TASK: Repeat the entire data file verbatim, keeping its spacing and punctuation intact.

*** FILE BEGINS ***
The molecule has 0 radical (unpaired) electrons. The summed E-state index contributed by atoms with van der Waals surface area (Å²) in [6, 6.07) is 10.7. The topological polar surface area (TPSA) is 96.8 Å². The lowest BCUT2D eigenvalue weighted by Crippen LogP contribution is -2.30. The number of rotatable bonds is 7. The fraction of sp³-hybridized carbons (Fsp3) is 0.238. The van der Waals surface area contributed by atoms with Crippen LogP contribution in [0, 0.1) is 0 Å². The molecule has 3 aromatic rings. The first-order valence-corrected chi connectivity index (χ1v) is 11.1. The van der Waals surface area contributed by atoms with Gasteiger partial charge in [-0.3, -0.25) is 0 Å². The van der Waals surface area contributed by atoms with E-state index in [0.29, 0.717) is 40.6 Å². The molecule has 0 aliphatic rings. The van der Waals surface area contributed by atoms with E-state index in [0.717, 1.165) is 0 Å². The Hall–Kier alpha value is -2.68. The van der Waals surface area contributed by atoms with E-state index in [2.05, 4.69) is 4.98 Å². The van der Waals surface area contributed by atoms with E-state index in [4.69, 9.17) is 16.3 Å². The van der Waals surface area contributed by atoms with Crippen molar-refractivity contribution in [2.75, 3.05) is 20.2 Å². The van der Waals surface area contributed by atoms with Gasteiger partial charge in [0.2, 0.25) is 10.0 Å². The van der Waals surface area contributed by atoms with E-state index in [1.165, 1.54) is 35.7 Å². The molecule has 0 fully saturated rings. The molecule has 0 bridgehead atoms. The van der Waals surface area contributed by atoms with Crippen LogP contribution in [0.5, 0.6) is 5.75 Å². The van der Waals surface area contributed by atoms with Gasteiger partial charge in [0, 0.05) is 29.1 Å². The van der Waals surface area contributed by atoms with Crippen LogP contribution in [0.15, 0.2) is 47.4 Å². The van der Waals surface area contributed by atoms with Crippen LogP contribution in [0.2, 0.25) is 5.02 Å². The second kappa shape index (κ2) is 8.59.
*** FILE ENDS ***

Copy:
The molecule has 0 radical (unpaired) electrons. The summed E-state index contributed by atoms with van der Waals surface area (Å²) in [6, 6.07) is 10.7. The topological polar surface area (TPSA) is 96.8 Å². The lowest BCUT2D eigenvalue weighted by Crippen LogP contribution is -2.30. The number of rotatable bonds is 7. The fraction of sp³-hybridized carbons (Fsp3) is 0.238. The van der Waals surface area contributed by atoms with Crippen LogP contribution in [0, 0.1) is 0 Å². The molecule has 3 aromatic rings. The first-order valence-corrected chi connectivity index (χ1v) is 11.1. The van der Waals surface area contributed by atoms with Gasteiger partial charge in [-0.3, -0.25) is 0 Å². The van der Waals surface area contributed by atoms with E-state index in [0.29, 0.717) is 40.6 Å². The molecule has 0 aliphatic rings. The van der Waals surface area contributed by atoms with E-state index in [0.717, 1.165) is 0 Å². The Hall–Kier alpha value is -2.68. The van der Waals surface area contributed by atoms with E-state index in [2.05, 4.69) is 4.98 Å². The van der Waals surface area contributed by atoms with E-state index in [4.69, 9.17) is 16.3 Å². The van der Waals surface area contributed by atoms with Crippen molar-refractivity contribution in [2.75, 3.05) is 20.2 Å². The van der Waals surface area contributed by atoms with Gasteiger partial charge in [0.2, 0.25) is 10.0 Å². The van der Waals surface area contributed by atoms with E-state index in [1.165, 1.54) is 35.7 Å². The molecule has 0 fully saturated rings. The molecule has 0 bridgehead atoms. The van der Waals surface area contributed by atoms with Crippen LogP contribution in [0.5, 0.6) is 5.75 Å². The van der Waals surface area contributed by atoms with Gasteiger partial charge in [0, 0.05) is 29.1 Å². The van der Waals surface area contributed by atoms with Crippen LogP contribution in [0.15, 0.2) is 47.4 Å². The van der Waals surface area contributed by atoms with Crippen LogP contribution in [0.2, 0.25) is 5.02 Å². The second kappa shape index (κ2) is 8.59.